There are two implementations of socketcan backends. One written with ctypes to be compatible with Python 2 and 3, and one written for future versions of Python3 which feature native support.

Unless you’re running Python3.3 or lower the recommended backend is socketcan_native. For Python2.7 and Python3 <3.4, the available backend is socketcan_ctypes.

Socketcan Quickstart

The full documentation for socketcan can be found in the kernel docs at networking/can.txt. The CAN network driver provides a generic interface to setup, configure and monitor CAN devices. To configure bit-timing parameters use the program ip.

The virtual CAN driver (vcan)

The virtual CAN interfaces allow the transmission and reception of CAN frames without real CAN controller hardware. Virtual CAN network devices are usually named ‘vcanX’, like vcan0 vcan1 vcan2.

To create a virtual can interface using socketcan run the following:

sudo modprobe vcan
# Create a vcan network interface with a specific name
sudo ip link add dev vcan0 type vcan
sudo ip link set vcan0 up

Real Device

vcan should be substituted for can and vcan0 should be substituted for can0 if you are using real hardware. Setting the bitrate can also be done at the same time, for example to enable an existing can0 interface with a bitrate of 1MB:

sudo ip link set can0 up type can bitrate 1000000

Send Test Message

The can-utils library for linux includes a script cansend which is useful to send known payloads. For example to send a message on vcan0:

cansend vcan0 123#DEADBEEF

CAN Errors

A device may enter the “bus-off” state if too many errors occurred on the CAN bus. Then no more messages are received or sent. An automatic bus-off recovery can be enabled by setting the “restart-ms” to a non-zero value, e.g.:

sudo ip link set canX type can restart-ms 100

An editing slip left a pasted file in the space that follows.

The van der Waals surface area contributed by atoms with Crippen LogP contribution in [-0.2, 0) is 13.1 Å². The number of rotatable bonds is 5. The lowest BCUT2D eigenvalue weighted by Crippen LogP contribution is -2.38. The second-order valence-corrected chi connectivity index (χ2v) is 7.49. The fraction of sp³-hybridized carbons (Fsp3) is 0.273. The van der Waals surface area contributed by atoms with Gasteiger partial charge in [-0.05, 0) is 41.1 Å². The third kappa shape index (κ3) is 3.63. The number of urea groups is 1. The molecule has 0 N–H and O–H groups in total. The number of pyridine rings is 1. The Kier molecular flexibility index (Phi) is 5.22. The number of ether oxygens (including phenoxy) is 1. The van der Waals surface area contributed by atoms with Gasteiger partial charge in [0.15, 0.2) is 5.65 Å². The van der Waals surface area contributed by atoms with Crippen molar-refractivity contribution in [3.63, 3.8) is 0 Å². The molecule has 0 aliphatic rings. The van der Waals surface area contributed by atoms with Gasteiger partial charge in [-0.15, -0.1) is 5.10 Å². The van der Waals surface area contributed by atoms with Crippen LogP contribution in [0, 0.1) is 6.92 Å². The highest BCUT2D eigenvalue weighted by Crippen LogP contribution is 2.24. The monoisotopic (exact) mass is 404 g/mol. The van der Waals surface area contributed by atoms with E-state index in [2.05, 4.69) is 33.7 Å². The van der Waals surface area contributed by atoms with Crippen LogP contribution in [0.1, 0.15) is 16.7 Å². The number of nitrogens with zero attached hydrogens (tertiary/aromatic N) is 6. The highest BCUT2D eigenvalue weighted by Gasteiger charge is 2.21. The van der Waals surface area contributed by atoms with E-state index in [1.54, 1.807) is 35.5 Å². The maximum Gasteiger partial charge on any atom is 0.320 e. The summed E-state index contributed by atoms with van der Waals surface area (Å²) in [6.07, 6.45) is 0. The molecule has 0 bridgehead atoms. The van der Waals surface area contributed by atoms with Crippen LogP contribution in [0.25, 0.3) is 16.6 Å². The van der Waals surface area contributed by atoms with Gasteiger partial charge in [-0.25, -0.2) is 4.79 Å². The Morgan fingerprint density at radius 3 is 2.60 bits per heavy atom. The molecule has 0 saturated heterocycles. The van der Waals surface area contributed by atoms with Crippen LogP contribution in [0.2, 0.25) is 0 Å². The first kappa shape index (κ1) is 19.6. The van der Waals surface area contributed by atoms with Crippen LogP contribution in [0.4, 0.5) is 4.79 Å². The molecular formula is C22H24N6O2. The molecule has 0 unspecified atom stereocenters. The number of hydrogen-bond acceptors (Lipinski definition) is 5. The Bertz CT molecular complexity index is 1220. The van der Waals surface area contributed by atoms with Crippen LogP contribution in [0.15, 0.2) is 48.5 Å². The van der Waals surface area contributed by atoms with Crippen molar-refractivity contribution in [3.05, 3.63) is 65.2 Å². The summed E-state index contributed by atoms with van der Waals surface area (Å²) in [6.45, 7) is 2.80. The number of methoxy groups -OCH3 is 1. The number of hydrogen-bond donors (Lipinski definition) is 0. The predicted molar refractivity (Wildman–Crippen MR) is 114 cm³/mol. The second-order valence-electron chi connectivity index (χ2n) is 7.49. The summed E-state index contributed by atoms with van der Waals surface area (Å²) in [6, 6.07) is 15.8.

Alternatively, the application may realize the “bus-off” condition by monitoring CAN error frames and do a restart when appropriate with the command:

ip link set canX type can restart

Note that a restart will also create a CAN error frame.

List network interfaces

To reveal the newly created can0 or a vcan0 interface:


Display CAN statistics

ip -details -statistics link show vcan0

Network Interface Removal

To remove the network interface:

sudo ip link del vcan0


Wireshark supports socketcan and can be used to debug python-can messages. Fire it up and watch your new interface.

To spam a bus:

import time
import can

bustype = 'socketcan_native'
channel = 'vcan0'

def producer(id):
    """:param id: Spam the bus with messages including the data id."""
    bus = can.interface.Bus(channel=channel, bustype=bustype)
    for i in range(10):
        msg = can.Message(arbitration_id=0xc0ffee, data=[id, i, 0, 1, 3, 1, 4, 1], extended_id=False)
    # Issue #3: Need to keep running to ensure the writing threads stay alive. ?


With debugging turned right up this looks something like this:


The process to follow bus traffic is even easier:

for message in Bus(can_interface):

Reading and Timeouts

Reading a single CAN message off of the bus is simple with the bus.recv() function:

import can

can_interface = 'vcan0'
bus = can.interface.Bus(can_interface, bustype='socketcan_native')
message = bus.recv()

By default, this performs a blocking read, which means bus.recv() won’t return until a CAN message shows up on the socket. You can optionally perform a blocking read with a timeout like this:

message = bus.recv(1.0)  # Timeout in seconds.

if message is None:
    print('Timeout occurred, no message.')

If you set the timeout to 0.0, the read will be executed as non-blocking, which means bus.recv(0.0) will return immediately, either with a Message object or None, depending on whether data was available on the socket.